For this reason a man will leave his father and mother and be united to his wife, and they will become one flesh. Genesis 2:24
Do you ever wonder if the twentieth century saw all the fabric of social institutions come unraveled so that nothing is an established norm anymore? And perhaps foremost among them is the meaning of marriage. Between 1970 and 1980 the number of unwed couples living together more than tripled, but that was just the beginning.
Between 1990 and the turn of the century, the number of unwed partners jumped another 72%, and what is equally distressing is that what is happening is pretty much of a universal phenomenon which cuts across religious beliefs, ethnic lines, age, and national boundaries.
Researcher George Barna says that born-again Christians are cohabitating without marriage slightly less than those with no faith; however, he says they are just as likely to divorce. Catholics, his research suggests, are living together in even greater numbers and also experiencing broken homes in even greater numbers.
This, of course, brings a big question into focus, one that has by-and-large been neglected. It is this: What does marriage mean? Is it an outmoded institution? Was the young woman right when she told me, "Why bother with getting married? A license is only a piece of paper. It's what we have in our hearts that is important.”
There is one thing for sure, something which cannot be ignored. From the beginning of history men and women have by some ceremony, some act of public commitment and celebration, marking the same by the giving and receiving of something--a ring, a necklace, a piece of fabric, property or food--come together in what has been termed a wedding.
It was religious, social, public and personal. Moses, as the great lawgiver, recorded that in the beginning, God instructed that a man leave his father and mother and be joined together as one flesh. No, the couple didn't say, "I, Lamech, take you, Adah, to be my lawfully wedded wife," but archaeologists will tell you that among some of the earliest written documents coming from the Tigris-Euphrates River Valley where civilization probably began, are wedding contracts which spell out in rather significant details the agreement of the bride and groom. These documents were considered legal and binding--not simply promises whispered in a moment of passion.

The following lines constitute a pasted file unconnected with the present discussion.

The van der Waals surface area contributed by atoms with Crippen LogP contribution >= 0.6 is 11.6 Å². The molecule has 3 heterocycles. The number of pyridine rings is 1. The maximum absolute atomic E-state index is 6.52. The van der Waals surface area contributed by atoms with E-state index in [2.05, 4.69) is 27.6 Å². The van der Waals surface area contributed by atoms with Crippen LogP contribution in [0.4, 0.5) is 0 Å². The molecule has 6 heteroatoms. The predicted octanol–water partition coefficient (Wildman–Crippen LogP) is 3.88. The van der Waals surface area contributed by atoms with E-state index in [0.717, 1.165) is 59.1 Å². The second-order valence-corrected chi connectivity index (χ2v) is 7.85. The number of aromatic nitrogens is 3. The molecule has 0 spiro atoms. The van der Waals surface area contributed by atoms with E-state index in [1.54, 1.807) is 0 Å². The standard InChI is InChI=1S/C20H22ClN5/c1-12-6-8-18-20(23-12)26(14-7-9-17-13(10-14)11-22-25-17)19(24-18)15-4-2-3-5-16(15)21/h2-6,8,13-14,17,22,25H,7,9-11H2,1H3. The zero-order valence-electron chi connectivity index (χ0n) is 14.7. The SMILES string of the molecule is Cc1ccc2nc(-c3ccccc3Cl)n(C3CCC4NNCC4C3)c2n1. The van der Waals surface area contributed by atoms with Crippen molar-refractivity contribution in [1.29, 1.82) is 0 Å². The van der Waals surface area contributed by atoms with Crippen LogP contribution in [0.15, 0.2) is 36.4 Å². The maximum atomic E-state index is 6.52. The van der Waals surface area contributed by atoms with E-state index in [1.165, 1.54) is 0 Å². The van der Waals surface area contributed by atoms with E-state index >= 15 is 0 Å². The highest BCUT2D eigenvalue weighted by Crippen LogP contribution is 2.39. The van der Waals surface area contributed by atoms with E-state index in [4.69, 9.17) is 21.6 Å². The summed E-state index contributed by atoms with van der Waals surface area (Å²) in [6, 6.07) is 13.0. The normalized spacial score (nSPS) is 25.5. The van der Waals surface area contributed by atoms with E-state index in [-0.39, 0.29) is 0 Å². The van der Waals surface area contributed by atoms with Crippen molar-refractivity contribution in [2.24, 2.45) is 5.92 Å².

True, there have always been deviations from the norm, yet the structure of marriage endured. In Roman days homosexuality was so prevalent and the meaning of marriage so diluted that only in Jewish or Christian communes was marriage passed from generation to generation with celebration and meaning. "Every known society has prescribed marriage as the normal and accepted way of expressing adult love and of establishing a family. From the earliest times, marriage has been an important part of man's legal and religious systems.
Authority on the family, Dr. Paul Popenoe, said, "No nation survives without it. The basic elements in marriage are matters of social survival. People who want to abolish marriage and family life want to abolish themselves."
The number of children who have never known a father, the growing mountain of statistics which say it doesn't work, and the growing isolation and loneliness of jilted lovers, to say nothing of the irresponsibility of males who walk out the door leaving broken hearts and families behind, unite in one heart-rending cry of "It just doesn't work!"
While marriage doesn't always work, it is still the relationship that provides the greatest protection for children and women, and the most satisfying for couples, ever conceived by the human mind. But the reality is, humankind didn't think up the concept of marriage; it came from the drawing board of heaven and is still God's plan for humankind.
Resource reading: Genesis 2:18-25